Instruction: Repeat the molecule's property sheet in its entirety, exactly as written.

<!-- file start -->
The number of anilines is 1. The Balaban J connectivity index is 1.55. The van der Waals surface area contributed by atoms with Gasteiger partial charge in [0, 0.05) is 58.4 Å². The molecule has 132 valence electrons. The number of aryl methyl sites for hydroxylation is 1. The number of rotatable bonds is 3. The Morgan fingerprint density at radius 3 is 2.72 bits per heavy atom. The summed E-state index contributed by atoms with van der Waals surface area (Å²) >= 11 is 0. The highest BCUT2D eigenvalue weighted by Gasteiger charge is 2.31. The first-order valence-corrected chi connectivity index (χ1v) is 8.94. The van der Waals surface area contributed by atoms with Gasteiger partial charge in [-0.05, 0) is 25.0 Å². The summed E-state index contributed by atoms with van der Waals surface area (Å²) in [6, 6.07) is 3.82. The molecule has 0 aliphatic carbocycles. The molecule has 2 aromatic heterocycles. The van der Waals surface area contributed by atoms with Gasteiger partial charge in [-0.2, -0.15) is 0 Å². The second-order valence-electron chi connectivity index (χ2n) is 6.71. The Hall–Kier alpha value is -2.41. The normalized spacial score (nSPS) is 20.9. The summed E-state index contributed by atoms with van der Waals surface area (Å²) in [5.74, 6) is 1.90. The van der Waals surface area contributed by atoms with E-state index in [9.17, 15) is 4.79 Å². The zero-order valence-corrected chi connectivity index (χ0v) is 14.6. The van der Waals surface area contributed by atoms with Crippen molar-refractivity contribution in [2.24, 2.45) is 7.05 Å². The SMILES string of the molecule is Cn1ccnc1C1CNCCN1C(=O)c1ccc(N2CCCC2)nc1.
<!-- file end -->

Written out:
The number of anilines is 1. The Balaban J connectivity index is 1.55. The van der Waals surface area contributed by atoms with Gasteiger partial charge in [0, 0.05) is 58.4 Å². The molecule has 132 valence electrons. The number of aryl methyl sites for hydroxylation is 1. The number of rotatable bonds is 3. The Morgan fingerprint density at radius 3 is 2.72 bits per heavy atom. The summed E-state index contributed by atoms with van der Waals surface area (Å²) >= 11 is 0. The highest BCUT2D eigenvalue weighted by Gasteiger charge is 2.31. The first-order valence-corrected chi connectivity index (χ1v) is 8.94. The van der Waals surface area contributed by atoms with Gasteiger partial charge in [-0.05, 0) is 25.0 Å². The summed E-state index contributed by atoms with van der Waals surface area (Å²) in [6, 6.07) is 3.82. The molecule has 0 aliphatic carbocycles. The molecule has 2 aromatic heterocycles. The van der Waals surface area contributed by atoms with Gasteiger partial charge in [-0.2, -0.15) is 0 Å². The second-order valence-electron chi connectivity index (χ2n) is 6.71. The Hall–Kier alpha value is -2.41. The normalized spacial score (nSPS) is 20.9. The summed E-state index contributed by atoms with van der Waals surface area (Å²) in [5.74, 6) is 1.90. The van der Waals surface area contributed by atoms with E-state index in [9.17, 15) is 4.79 Å². The zero-order valence-corrected chi connectivity index (χ0v) is 14.6. The van der Waals surface area contributed by atoms with Crippen molar-refractivity contribution in [2.24, 2.45) is 7.05 Å². The SMILES string of the molecule is Cn1ccnc1C1CNCCN1C(=O)c1ccc(N2CCCC2)nc1.